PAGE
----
False Lily Of The Valley

False Lily Of The Valley Plant Information


False Lily Of The Valley grows in the following 5 states:

Alaska, Idaho, Oregon, California, Washington

Maianthemum dilatatum (snakeberry, two-leaved Solomon's seal or false lily of the valley) is a common rhizomatous perennial flowering plant that is native to western North America from northern California to the Aleutian islands, and Asia across the Kamchatka Peninsula, Japan, and Korea. It grows in coastal temperate rainforests, and is often the dominant groundcover plant in Sitka Spruce forests.

The plant produces an erect, unbranched stem up to about 40 centimeters tall. A non-flowering shoot bears one smooth, waxy, shiny leaf up to 10 centimeters long and 5 to 8 broad, hence its scientific name (dilatatum means 'broad'). On plants that are flowering, 2 or 3 leaves are produced oppositely on the stems. The leaf is oval in shape with a heart-shaped base.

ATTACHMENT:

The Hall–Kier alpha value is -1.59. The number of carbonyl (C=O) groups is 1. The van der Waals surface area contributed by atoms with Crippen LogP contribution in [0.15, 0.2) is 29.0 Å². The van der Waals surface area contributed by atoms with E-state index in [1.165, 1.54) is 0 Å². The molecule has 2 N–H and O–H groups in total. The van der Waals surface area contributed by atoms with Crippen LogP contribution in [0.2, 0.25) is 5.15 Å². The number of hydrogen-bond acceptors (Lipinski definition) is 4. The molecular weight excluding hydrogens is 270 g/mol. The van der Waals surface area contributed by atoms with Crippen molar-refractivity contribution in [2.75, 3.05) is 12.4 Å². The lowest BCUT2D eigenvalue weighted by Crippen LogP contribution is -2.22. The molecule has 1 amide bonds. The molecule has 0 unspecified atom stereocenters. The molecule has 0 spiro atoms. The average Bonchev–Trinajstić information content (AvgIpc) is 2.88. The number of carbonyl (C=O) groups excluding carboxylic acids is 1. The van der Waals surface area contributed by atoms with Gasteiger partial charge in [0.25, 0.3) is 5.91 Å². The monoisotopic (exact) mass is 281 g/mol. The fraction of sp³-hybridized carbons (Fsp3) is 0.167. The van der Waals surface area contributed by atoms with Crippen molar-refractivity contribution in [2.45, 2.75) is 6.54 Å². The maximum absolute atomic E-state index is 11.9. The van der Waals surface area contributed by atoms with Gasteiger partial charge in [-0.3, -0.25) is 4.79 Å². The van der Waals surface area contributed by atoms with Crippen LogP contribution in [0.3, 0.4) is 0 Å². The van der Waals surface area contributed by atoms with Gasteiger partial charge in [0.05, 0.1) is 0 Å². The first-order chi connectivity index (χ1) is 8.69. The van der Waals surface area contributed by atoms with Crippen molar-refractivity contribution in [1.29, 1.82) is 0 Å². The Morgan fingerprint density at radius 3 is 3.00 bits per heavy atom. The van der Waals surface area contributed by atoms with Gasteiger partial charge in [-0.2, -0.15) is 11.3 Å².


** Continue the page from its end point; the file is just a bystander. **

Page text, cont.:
The inflorescence is an erect raceme with star-shaped white flowers. They each have four tepals and four stamens. After fertilization the fruit produced is a berry 6 millimeters in diameter. The berry is speckled red when immature and solid red when ripe. Each has 1 to 4 seeds.
The plant has many ethnobotanical uses. The roots and leaves were used medicinally, and the berries were occasionally used for food.
Being tolerant of deep shade, drought, and extensive watering, the plant is becoming more popular as a shade groundcover in gardening. Care should be taken when using it in gardens as it can quickly escape confines with its creeping rhizomes and may crowd out other plants.

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